Well, as I said, I have these 2x12 inch by 36 inch slabs of it just waiting to become your fashion statement. Maybe if Elton John became a glassblower?
Anyone who has plastic lenses they believe to be "di" Dymium is being sold abill of goods.

David Patchen
05-12-2014, 01:31 PM
I'll wear my $10 lenses that block 75% IR and keep my fingers crossed I don't need cataract surgery. But both my folks had cataracts (they had surgery) and they never took a gather once, so there might be surgery in my future no matter what lenses I wear.

Kenny Pieper
05-12-2014, 03:27 PM
A week from today (monday) I am going to have caterack surgery on my right eye. I have been blowing for 37 years and most of that time have used protection of some kind. In the earley years it was dymium but later when I needed prescription glasses it was just them and #3 welding glass in front of the gloryhole. Doc. doesn't think glassblowing is the cause but who knows.

My favorite piece of equipment in the shop is a heat-shield in front of the gloryhole that has a #3 welding window mounted in it. When I work in shops that don't' have something like that it really wares me out.

Pete VanderLaan
05-12-2014, 04:01 PM
I have this stupid glassblower thing I'm going to have to build. How about polishing both sides of a 12x18 inch piece of the 2 inch thick neodymium slab and mounting it in a heat shield? Or worse, build an entire wall out of it. Mary beth Hates it when I put the stuff into a sculpture.

Sorry to hear the surgery has finally come Kenny. All I've got is Glaucoma. But the heart stuff is what will probably toast me anyways.

Tom Bloyd
05-12-2014, 04:20 PM
I went to the eye doctor about 5 years ago for a piece of metal in my eye. She got that out and then said: "See you in ten years for that cataract you've got going."

Kenny Pieper
05-12-2014, 04:52 PM
[QUOTE=Pete VanderLaan;118909]I have this stupid glassblower thing I'm going to have to build. How about polishing both sides of a 12x18 inch piece of the 2 inch thick neodymium slab and mounting it in a heat shield?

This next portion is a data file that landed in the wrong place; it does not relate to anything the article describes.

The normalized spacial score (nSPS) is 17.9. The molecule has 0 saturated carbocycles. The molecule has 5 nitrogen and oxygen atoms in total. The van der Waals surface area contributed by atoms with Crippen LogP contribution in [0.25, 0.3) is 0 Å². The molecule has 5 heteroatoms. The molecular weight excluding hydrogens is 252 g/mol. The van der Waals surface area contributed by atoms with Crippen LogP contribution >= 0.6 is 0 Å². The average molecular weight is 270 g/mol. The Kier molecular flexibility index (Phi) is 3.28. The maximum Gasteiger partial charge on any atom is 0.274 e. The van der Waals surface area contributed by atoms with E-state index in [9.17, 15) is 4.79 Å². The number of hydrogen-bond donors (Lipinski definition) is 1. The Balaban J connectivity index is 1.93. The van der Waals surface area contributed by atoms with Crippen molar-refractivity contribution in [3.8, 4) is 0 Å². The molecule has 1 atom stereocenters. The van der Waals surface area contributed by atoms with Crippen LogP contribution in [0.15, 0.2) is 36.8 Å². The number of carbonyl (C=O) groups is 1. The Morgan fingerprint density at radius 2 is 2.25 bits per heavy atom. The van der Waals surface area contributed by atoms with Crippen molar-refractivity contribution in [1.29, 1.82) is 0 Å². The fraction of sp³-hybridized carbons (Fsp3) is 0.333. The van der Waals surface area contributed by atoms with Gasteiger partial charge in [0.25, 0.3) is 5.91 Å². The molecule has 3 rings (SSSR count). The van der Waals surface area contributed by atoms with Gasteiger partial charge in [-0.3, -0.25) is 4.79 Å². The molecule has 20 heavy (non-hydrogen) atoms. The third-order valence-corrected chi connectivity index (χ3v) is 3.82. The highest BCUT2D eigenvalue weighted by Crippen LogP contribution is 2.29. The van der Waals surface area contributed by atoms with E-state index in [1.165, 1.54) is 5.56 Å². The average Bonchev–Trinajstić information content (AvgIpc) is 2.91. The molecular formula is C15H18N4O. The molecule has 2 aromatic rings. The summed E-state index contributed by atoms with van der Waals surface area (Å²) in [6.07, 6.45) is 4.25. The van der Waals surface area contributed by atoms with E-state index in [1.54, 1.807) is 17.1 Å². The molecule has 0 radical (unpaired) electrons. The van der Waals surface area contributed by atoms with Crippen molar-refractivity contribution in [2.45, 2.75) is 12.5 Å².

It will crack!
I put a piece of boro glass in front of my welding glass to protect it from the heat.

Pete VanderLaan
05-12-2014, 06:20 PM
How about a heat shield done in 1/4 plate with a dead air space?

Tom Bloyd
05-12-2014, 08:56 PM
better yet just have your assistant take your reheats.

Eben Horton
05-12-2014, 09:20 PM
The worst thing one can do is wear dark cheap sunglasses. It opens up your iris and lets in all the bad stuff... Uv, IR, etc. I'm embarrassed to say that I am just now wearing glasses after 25 years of wearing nothing.

Kenny Pieper
05-13-2014, 08:42 AM
How about a heat shield done in 1/4 plate with a dead air space?

Thats what I have done for years. You can by aluminum double pane window channel and put a clear pane towards the glorhole but it often cracks. Thats why I used boro on the current one. Its been in use for 12 years now.

Ted Trower
05-13-2014, 10:10 AM
Didn't someone once suggest using an old oven window for this job?

Pete VanderLaan
05-13-2014, 10:17 AM
I have some sheets of Isenglass that are quite large but I really like the wretched excess notion of putting in the two inch thick Neo, looming large. I do think a piece of 1.4 plate on the hot face with deadair would keep the slab from being destroyed. It's just a dumb fun project stupid glassblower trick. Two inch thick would certainly stop the IR issue. I have some 48% radiation shielding glass thats really thick too. Piss yellow. I hate the color. Really gross if you use the neo with it.

Dave Hilty
05-13-2014, 03:57 PM
I have a not unrelated question: Often, during the winter and then again just the other day, someone will invariably say to me "Hey how'd you get so much sun? Your face looks tanned."

The only thing I can figure is hanging out in front of the GH is emitting enough UV to give me a slight tan. Anyone else got an opinion. Maybe I need to wear sunblock when I'm in the studio.

Jim Vormelker
05-21-2014, 05:22 PM
The newest thing with cataract removal is not so new that Medicare won't cover it. So just wait till you're eligible....

It's a computer enhanced operation. Takes about 10 min per eye. Smaller incision. The cataract is blasted with ultrasound until is shatters, then it's sucked out. Then a replacement lens, with correction, is inserted through the same incision.

You leave an hour after you got there. and use sheet plastic dark lenses inside your regular prescription, only because you'er dialated big time. It'll be a bit fuzzy the first evening and next morning, then normal vision. NO prolonged opaque covering.

And the kicker is that you don't have to wait for them to 'ripen' to get big enough for the surgeon to get a hold of. In fact, they want them as early as they can get them.

I was amazed at how white white became... and how much yellow I had been compensating for before the surgery.